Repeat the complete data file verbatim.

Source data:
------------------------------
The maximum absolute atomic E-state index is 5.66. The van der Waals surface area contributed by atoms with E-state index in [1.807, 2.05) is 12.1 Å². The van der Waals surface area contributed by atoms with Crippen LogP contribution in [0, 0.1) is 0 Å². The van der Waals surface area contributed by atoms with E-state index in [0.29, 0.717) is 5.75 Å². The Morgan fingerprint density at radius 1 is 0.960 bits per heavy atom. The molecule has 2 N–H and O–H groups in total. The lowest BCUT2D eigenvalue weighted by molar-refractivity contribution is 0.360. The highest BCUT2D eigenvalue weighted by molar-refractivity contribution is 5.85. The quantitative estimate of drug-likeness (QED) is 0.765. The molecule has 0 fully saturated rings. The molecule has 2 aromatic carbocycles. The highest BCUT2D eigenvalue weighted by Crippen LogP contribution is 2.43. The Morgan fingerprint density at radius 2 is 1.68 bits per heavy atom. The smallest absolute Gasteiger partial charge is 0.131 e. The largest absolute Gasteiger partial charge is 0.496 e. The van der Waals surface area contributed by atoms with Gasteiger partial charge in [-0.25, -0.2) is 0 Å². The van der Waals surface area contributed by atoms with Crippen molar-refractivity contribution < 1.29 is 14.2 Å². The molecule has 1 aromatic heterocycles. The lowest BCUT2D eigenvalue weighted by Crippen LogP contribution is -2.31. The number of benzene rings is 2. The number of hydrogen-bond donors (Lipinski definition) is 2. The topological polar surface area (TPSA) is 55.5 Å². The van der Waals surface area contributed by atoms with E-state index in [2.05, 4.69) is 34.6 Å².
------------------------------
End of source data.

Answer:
The maximum absolute atomic E-state index is 5.66. The van der Waals surface area contributed by atoms with E-state index in [1.807, 2.05) is 12.1 Å². The van der Waals surface area contributed by atoms with Crippen LogP contribution in [0, 0.1) is 0 Å². The van der Waals surface area contributed by atoms with E-state index in [0.29, 0.717) is 5.75 Å². The Morgan fingerprint density at radius 1 is 0.960 bits per heavy atom. The molecule has 2 N–H and O–H groups in total. The lowest BCUT2D eigenvalue weighted by molar-refractivity contribution is 0.360. The highest BCUT2D eigenvalue weighted by molar-refractivity contribution is 5.85. The quantitative estimate of drug-likeness (QED) is 0.765. The molecule has 0 fully saturated rings. The molecule has 2 aromatic carbocycles. The highest BCUT2D eigenvalue weighted by Crippen LogP contribution is 2.43. The Morgan fingerprint density at radius 2 is 1.68 bits per heavy atom. The smallest absolute Gasteiger partial charge is 0.131 e. The largest absolute Gasteiger partial charge is 0.496 e. The van der Waals surface area contributed by atoms with Gasteiger partial charge in [-0.25, -0.2) is 0 Å². The van der Waals surface area contributed by atoms with Crippen molar-refractivity contribution < 1.29 is 14.2 Å². The molecule has 1 aromatic heterocycles. The lowest BCUT2D eigenvalue weighted by Crippen LogP contribution is -2.31. The number of benzene rings is 2. The number of hydrogen-bond donors (Lipinski definition) is 2. The topological polar surface area (TPSA) is 55.5 Å². The van der Waals surface area contributed by atoms with E-state index in [2.05, 4.69) is 34.6 Å².